Edited because it’s even more awesome than I first thought…
A recent Buzzfeed article listed the “8 Awesome Jobs That Will Convince You To Be A Psychology Major.” I clicked, despite my oath not to read articles that have either numbers in the title or include the word “actually.”
Turns out… three (edit: FOUR) of the eight jobs are held by human factors psychologists.* Of course, if you want any of these jobs you’ll need a Ph.D, not just a psych major.
Get your graduate applications ready for next year, folks. (And use our handy guide to give yourself a leg up).
*One is officially I/O, but I think HF can claim him since he’s been President of HFES, an HFES Fellow, and Editor of the journal Human Factors.
This is the first post in an upcoming series about human factors graduate school.
If you have decided that you might want to further your education in human factors and ergonomics by going to graduate school, here is some useful information that Anne and I have collected over the years. While there are many sources of similar information, this one is tailored to potential HF students and answers questions that we’ve received.
First, graduate school will be very different from undergraduate. Yes, you take classes, but the most important experience is in conducting research–that is how you will be evaluated and ultimately what determines whether you are successful.
Most prospective students in HF are interested in the topic because they are interested in design or usability. It is important to realize that graduate school will not be like working in a design studio. Instead, it will be more like being in an experimental psychology program where you take courses in statistics, research methods, cognition, perception, etc.
You will also take specialized courses in usability or other evaluation methods but it will be one of many. The goal is to educate you on the fundamentals of human capabilities and limitations so that you can then use this knowledge in the design or evaluation of artifacts (for those going into applied fields).
In the rest of this series, we’ll discuss researching programs, contacting faculty, and various dos and don’ts.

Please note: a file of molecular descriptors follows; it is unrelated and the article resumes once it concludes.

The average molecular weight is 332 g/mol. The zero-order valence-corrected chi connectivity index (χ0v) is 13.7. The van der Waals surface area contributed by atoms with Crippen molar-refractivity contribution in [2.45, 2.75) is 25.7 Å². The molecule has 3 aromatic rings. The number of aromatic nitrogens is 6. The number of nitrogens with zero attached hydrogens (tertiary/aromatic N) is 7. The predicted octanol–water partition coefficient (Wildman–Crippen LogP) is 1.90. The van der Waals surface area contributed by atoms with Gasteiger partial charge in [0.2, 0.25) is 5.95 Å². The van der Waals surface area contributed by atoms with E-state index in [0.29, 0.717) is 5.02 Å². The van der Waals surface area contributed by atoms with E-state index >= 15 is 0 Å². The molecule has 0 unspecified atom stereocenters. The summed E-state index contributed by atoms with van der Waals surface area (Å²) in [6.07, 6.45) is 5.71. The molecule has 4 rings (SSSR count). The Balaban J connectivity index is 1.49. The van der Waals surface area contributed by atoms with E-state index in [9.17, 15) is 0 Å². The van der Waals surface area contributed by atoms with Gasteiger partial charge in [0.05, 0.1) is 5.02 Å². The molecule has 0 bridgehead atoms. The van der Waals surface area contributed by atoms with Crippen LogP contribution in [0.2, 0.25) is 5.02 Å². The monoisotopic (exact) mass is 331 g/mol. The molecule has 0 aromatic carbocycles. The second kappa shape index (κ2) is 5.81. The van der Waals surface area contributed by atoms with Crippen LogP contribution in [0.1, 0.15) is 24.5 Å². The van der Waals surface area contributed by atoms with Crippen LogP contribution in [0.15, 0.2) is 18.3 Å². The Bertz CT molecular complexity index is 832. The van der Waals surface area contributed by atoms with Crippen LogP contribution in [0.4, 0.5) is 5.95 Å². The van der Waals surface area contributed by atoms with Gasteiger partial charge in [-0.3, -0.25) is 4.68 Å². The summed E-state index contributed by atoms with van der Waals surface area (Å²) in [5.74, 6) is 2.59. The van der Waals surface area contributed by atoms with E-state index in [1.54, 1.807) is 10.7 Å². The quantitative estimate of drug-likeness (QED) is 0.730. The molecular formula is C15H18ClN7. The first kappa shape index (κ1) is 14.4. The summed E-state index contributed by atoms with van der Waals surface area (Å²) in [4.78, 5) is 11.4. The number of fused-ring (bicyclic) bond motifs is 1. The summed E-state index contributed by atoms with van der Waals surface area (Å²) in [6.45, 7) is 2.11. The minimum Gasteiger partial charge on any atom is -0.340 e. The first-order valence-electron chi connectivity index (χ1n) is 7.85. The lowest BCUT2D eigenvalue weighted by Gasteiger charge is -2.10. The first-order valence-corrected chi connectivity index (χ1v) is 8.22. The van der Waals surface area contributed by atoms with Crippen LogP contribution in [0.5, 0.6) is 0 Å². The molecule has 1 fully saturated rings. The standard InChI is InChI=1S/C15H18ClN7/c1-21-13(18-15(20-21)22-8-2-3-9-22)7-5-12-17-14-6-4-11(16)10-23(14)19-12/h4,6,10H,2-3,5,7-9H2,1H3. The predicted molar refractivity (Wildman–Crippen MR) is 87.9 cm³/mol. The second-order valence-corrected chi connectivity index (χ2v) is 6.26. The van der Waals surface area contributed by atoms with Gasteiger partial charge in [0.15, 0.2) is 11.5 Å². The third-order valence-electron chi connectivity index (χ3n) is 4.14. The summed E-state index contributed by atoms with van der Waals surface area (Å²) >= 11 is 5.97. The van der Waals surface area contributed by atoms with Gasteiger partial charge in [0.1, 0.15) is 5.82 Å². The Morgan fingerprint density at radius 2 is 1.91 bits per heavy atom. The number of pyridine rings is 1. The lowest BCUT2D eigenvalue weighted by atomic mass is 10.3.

I became interested in using “big data” for A/B testing after a speaker from RedHat gave a talk to our area about it a couple of years ago. It’s a tantalizing idea: come up with a change, send it out on some small percent of your users, and pull it back immediately if it doesn’t work or isn’t better than the original. Even more amazing when you consider a “small percent” can be thousands and thousands of people – a dream for any researcher. Certainly, this connects to last year’s news on the controversy over Facebook’s A/B testing adventures.
The only con I can think of is that if something works or doesn’t work, you may not know why. We are always fumbling toward success, but maybe it’s not good to encourage fumbling over development of theory.
NPR’s Planet Money did a great show recently on A/B testing their podcast and the surprising results. They were also willing to think further about how it could be taken to an extreme, audience testing every segment of the show. Certainly worth a listen.
I enjoyed this article by Matt Gallivan, Experience Research Manager at AirBnB, about the tendency of experts to overgeneralize their knowledge. I try to watch out for it in my own life: When you’re an expert at one thing, it’s so easy to think you know more than you do about other areas.
Because if you’re a UX researcher, you do yourself and your field no favors when you claim to have all of the answers. In the current digital product landscape, UX research’s real value is in helping to reduce uncertainty. And while that’s not as sexy as knowing everything about everything, there’s great value in it. In fact, it’s critical. It also has the added bonus of being honest.
Somewhat related, here is a fun page analyzing where and why AirBnB succeeds at usability.